A mini-planet orbiting in the frigid outer reaches of the solar system has a Saturn-like ring of dust and debris that defies the rules of physics, a new study has revealed.
The planet in question is called Quaoar and it's the seventh largest of the known dwarf planets of which Pluto is the king. Discovered in 2002 and about 697 miles wide (1,121 kilometers), Quaoar is one of the so-called trans-Neptunian objects, small planets orbiting beyond the solar system's outermost planet Neptune.
Residing in the Kuiper Belt, the doughnut-shaped ring of rocky and icy debris in the outer solar system, Quaoar is a proud owner of its own moon, the 100-mile-wide (160 km) Weywot. And a recent observation campaign revealed that it also has a ring of material in its orbit.
That by itself wouldn't be so special. The gas giant Saturn is known to possess a whole series of rings. Jupiter, Neptune and Uranus also have some. One other trans-Neptunian object — Haumea — has been found to have a ring, and the space rock Chariklo that orbits between Saturn and Uranus also has one. So what exactly sets Quaoar's ring apart?
Quaoar's ring is at a very unusual distance from its parent body. In fact, before astronomers discovered Quaoar's ring in observations from several telescopes conducted between 2018 and 2021, they had thought that it was impossible for a ring to exist at such a distance. With a radius of about 2,420 miles (3,885 km) from Quaoar's center, the ring is too far away from the dwarf planet that its gravity should no longer be able to keep the material dispersed. Instead, it should coalesce under its own gravity and form another moon, just like Weywot. By not having done that, the ring has breached what astronomers call the Roche limit, the first known ring around a celestial body to have done so.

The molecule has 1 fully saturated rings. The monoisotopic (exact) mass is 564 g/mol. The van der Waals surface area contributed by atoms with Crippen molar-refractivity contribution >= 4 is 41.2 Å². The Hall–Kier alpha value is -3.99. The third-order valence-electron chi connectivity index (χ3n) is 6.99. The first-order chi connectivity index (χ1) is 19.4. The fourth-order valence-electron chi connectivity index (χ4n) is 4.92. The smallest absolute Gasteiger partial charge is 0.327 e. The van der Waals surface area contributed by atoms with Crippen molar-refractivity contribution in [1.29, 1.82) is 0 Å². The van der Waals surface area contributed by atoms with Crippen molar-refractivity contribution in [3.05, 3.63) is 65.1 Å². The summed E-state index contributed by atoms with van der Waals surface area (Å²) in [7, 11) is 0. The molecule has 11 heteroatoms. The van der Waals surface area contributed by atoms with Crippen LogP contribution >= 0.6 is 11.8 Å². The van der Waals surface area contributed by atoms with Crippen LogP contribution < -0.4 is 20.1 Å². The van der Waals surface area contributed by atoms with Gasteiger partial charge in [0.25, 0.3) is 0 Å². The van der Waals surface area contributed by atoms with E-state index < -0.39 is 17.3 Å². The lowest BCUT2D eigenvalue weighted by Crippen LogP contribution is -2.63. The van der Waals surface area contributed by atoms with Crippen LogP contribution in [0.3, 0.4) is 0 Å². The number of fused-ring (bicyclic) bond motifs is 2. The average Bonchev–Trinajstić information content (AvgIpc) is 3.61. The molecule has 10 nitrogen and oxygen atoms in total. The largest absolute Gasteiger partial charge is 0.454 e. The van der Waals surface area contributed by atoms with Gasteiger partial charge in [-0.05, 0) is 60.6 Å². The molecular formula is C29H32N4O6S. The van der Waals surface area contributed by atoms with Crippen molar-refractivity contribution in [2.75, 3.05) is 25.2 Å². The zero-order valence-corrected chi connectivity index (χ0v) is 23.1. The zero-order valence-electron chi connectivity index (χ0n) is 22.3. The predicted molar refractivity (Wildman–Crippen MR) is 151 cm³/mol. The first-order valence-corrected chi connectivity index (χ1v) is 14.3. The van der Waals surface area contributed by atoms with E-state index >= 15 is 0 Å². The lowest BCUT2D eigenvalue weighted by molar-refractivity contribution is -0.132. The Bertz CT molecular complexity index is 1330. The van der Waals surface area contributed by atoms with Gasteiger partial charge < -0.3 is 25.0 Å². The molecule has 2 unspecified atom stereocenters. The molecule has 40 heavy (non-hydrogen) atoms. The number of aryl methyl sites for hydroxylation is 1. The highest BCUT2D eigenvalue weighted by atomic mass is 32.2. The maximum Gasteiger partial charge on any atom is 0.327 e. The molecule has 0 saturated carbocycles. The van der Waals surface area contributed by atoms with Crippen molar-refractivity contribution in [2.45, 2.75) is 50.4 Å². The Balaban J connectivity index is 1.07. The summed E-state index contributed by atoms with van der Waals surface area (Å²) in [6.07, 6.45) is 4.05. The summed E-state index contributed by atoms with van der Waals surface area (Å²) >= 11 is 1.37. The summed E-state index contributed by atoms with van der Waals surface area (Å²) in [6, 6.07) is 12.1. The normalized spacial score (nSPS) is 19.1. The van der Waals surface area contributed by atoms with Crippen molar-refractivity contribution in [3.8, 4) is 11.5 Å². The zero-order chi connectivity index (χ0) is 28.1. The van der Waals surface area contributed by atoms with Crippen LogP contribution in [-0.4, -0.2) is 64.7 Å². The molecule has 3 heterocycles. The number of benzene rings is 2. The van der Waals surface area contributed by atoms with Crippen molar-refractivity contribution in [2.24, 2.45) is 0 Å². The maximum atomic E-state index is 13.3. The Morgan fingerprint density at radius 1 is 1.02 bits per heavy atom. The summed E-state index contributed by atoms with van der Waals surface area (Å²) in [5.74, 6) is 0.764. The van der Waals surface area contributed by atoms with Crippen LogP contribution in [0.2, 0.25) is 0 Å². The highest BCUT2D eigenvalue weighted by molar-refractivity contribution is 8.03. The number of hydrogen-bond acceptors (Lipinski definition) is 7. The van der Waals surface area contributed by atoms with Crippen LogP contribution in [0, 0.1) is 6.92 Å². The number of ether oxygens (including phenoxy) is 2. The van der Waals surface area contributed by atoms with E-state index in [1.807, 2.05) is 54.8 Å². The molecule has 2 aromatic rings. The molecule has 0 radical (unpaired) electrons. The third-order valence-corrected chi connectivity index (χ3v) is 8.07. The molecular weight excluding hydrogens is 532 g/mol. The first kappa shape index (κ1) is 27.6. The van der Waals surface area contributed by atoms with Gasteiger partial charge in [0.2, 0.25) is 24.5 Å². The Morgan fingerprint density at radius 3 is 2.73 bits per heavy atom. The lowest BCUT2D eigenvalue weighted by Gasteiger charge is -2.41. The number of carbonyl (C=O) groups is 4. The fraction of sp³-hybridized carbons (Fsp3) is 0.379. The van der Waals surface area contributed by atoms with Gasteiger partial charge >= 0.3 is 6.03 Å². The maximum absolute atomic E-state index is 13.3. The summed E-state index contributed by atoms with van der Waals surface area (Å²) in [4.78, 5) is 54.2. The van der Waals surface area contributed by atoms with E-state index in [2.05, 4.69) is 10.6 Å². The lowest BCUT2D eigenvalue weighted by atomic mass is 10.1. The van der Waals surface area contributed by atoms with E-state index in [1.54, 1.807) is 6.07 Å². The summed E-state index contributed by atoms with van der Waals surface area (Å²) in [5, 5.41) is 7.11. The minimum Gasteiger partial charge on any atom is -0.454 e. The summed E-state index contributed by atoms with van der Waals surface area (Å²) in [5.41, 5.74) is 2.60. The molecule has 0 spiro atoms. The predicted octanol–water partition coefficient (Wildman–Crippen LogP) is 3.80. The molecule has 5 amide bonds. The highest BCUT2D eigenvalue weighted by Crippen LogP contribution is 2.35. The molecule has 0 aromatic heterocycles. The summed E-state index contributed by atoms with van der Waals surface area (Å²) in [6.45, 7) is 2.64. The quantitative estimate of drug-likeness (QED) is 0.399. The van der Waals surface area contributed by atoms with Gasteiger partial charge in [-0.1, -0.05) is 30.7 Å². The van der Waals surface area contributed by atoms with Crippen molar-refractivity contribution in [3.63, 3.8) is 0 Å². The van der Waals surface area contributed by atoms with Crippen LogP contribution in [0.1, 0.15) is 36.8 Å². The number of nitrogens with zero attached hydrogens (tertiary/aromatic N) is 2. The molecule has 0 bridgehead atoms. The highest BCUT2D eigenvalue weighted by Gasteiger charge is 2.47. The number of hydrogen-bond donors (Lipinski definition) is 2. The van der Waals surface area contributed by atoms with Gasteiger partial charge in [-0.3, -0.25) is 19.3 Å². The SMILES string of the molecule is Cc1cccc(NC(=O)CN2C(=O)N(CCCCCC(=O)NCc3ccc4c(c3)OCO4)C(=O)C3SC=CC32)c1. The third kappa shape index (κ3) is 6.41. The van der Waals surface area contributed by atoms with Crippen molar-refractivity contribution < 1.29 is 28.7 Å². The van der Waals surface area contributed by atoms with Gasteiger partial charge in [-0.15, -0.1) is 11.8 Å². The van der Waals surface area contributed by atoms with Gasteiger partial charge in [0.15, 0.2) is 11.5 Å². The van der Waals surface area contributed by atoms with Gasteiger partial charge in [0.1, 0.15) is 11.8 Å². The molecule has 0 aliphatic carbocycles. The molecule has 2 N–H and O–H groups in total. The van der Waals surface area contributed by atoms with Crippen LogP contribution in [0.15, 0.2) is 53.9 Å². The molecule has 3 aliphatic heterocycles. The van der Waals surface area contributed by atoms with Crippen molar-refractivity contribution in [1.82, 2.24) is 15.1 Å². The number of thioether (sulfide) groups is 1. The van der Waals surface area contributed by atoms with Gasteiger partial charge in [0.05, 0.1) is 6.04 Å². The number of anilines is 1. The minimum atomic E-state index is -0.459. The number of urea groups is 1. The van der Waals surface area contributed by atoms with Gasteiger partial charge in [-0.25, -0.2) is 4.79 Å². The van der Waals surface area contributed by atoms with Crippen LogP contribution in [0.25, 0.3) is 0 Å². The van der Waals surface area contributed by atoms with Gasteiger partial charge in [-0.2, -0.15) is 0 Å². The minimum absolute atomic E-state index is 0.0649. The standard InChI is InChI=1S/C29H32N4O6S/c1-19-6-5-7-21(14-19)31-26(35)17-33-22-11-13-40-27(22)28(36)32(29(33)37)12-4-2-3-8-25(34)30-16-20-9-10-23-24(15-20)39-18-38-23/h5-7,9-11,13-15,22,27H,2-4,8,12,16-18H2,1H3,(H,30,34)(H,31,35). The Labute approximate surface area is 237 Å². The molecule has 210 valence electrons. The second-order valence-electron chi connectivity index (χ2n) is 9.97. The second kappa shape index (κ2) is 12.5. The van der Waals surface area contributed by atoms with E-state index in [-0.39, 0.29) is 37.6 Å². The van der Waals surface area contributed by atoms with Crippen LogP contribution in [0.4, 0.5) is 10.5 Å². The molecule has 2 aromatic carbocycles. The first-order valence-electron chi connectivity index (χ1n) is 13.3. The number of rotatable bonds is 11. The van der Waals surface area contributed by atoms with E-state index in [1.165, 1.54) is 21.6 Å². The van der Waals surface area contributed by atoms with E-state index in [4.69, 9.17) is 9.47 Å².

"What is so intriguing about this discovery around Quaoar is that the ring of material is much farther out than the Roche limit," Giovanni Bruno, an astronomer at Italy's National Institute for Astrophysics (INAF) and one of the authors of the paper, said in a European Space Agency (ESA) statement. "As a result of our observations, the classical notion that dense rings survive only inside the Roche limit of a planetary body must be thoroughly revised."
The ring was discovered during a series of occultations, essentially eclipses, when Quaoar passed between Earth and several more distant but much brighter stars. When an occultation occurs, the light of the background star temporarily dims. The effect is only visible to very sensitive telescopes and is frequently used to detect exoplanets orbiting stars in our Milky Way galaxy, which is why ESA's exoplanet hunter Cheops was among the telescopes watching these Quaoar occultations.
When astronomers analyzed the data, they realized that apart from the main dip in the background stars' brightness, they could detect two smaller drops. Since drops occurred before and after the main occultation, respectively, the researchers thought that Quaoar must be surrounded with a ring.
Several Earth-based telescopes also observed the occultations with similar results, but Cheops' data were particularly valuable as they proved that the odd dimmings were not caused by the effects of Earth's atmosphere.
"The Cheops data are amazing for signal to noise," Isabella Pagano, also of INAF and a member of the Cheops Board, said in the statement. "The signal to noise is a measure of how strong the detected signal is to the random noise in the system. Cheops gives a great signal to noise because the telescope is not looking through the distorting effects of Earth’s lower atmosphere."
Now astronomers have to either rethink the Roche limit or come up with another explanation for the existence of Quaoar's ring.
The study was published on Wednesday (Feb. 8) in the journal Nature.